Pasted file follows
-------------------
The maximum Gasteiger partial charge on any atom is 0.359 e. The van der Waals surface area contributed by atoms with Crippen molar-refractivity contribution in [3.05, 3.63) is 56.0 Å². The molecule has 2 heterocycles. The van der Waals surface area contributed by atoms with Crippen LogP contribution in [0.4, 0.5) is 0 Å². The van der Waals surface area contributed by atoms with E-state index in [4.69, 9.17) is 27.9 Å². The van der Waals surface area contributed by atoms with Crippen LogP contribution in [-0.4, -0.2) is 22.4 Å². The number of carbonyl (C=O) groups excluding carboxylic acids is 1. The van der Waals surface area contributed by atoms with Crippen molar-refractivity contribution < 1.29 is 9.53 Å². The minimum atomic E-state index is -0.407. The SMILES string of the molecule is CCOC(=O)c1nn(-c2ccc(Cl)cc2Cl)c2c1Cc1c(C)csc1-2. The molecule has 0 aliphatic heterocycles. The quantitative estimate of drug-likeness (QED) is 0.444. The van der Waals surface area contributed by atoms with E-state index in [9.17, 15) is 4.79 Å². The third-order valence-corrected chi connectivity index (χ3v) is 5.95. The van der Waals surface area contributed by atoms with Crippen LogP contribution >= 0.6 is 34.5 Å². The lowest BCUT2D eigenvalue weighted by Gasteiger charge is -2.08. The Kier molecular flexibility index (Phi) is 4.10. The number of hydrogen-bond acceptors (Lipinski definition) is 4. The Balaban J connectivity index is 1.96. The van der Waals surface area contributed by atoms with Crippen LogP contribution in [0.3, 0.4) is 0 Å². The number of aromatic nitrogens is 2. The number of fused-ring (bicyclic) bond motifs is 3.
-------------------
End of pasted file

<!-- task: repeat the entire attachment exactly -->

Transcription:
The maximum Gasteiger partial charge on any atom is 0.359 e. The van der Waals surface area contributed by atoms with Crippen molar-refractivity contribution in [3.05, 3.63) is 56.0 Å². The molecule has 2 heterocycles. The van der Waals surface area contributed by atoms with Crippen LogP contribution in [0.4, 0.5) is 0 Å². The van der Waals surface area contributed by atoms with E-state index in [4.69, 9.17) is 27.9 Å². The van der Waals surface area contributed by atoms with Crippen LogP contribution in [-0.4, -0.2) is 22.4 Å². The number of carbonyl (C=O) groups excluding carboxylic acids is 1. The van der Waals surface area contributed by atoms with Crippen molar-refractivity contribution < 1.29 is 9.53 Å². The minimum atomic E-state index is -0.407. The SMILES string of the molecule is CCOC(=O)c1nn(-c2ccc(Cl)cc2Cl)c2c1Cc1c(C)csc1-2. The molecule has 0 aliphatic heterocycles. The quantitative estimate of drug-likeness (QED) is 0.444. The van der Waals surface area contributed by atoms with E-state index in [9.17, 15) is 4.79 Å². The third-order valence-corrected chi connectivity index (χ3v) is 5.95. The van der Waals surface area contributed by atoms with Crippen LogP contribution >= 0.6 is 34.5 Å². The lowest BCUT2D eigenvalue weighted by Gasteiger charge is -2.08. The Kier molecular flexibility index (Phi) is 4.10. The number of hydrogen-bond acceptors (Lipinski definition) is 4. The Balaban J connectivity index is 1.96. The van der Waals surface area contributed by atoms with Crippen LogP contribution in [0.3, 0.4) is 0 Å². The number of aromatic nitrogens is 2. The number of fused-ring (bicyclic) bond motifs is 3.